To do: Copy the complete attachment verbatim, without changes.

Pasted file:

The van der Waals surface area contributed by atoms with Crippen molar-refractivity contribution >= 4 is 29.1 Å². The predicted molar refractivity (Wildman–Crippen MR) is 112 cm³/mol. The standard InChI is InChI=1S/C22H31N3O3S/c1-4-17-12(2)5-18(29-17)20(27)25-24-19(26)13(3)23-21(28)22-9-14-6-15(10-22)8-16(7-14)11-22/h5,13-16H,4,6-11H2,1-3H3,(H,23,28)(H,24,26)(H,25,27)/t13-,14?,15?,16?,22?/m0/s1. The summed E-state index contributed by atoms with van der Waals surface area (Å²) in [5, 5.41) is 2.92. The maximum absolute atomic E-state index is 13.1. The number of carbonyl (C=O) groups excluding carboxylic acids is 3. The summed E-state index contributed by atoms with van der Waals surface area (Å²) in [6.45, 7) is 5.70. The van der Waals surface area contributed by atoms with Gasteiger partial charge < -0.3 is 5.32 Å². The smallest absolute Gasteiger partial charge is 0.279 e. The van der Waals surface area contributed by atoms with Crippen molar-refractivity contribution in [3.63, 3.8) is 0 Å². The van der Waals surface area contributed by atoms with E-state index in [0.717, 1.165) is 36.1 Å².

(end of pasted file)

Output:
The van der Waals surface area contributed by atoms with Crippen molar-refractivity contribution >= 4 is 29.1 Å². The predicted molar refractivity (Wildman–Crippen MR) is 112 cm³/mol. The standard InChI is InChI=1S/C22H31N3O3S/c1-4-17-12(2)5-18(29-17)20(27)25-24-19(26)13(3)23-21(28)22-9-14-6-15(10-22)8-16(7-14)11-22/h5,13-16H,4,6-11H2,1-3H3,(H,23,28)(H,24,26)(H,25,27)/t13-,14?,15?,16?,22?/m0/s1. The summed E-state index contributed by atoms with van der Waals surface area (Å²) in [5, 5.41) is 2.92. The maximum absolute atomic E-state index is 13.1. The number of carbonyl (C=O) groups excluding carboxylic acids is 3. The summed E-state index contributed by atoms with van der Waals surface area (Å²) in [6.45, 7) is 5.70. The van der Waals surface area contributed by atoms with Gasteiger partial charge < -0.3 is 5.32 Å². The smallest absolute Gasteiger partial charge is 0.279 e. The van der Waals surface area contributed by atoms with Crippen molar-refractivity contribution in [3.63, 3.8) is 0 Å². The van der Waals surface area contributed by atoms with E-state index in [0.717, 1.165) is 36.1 Å².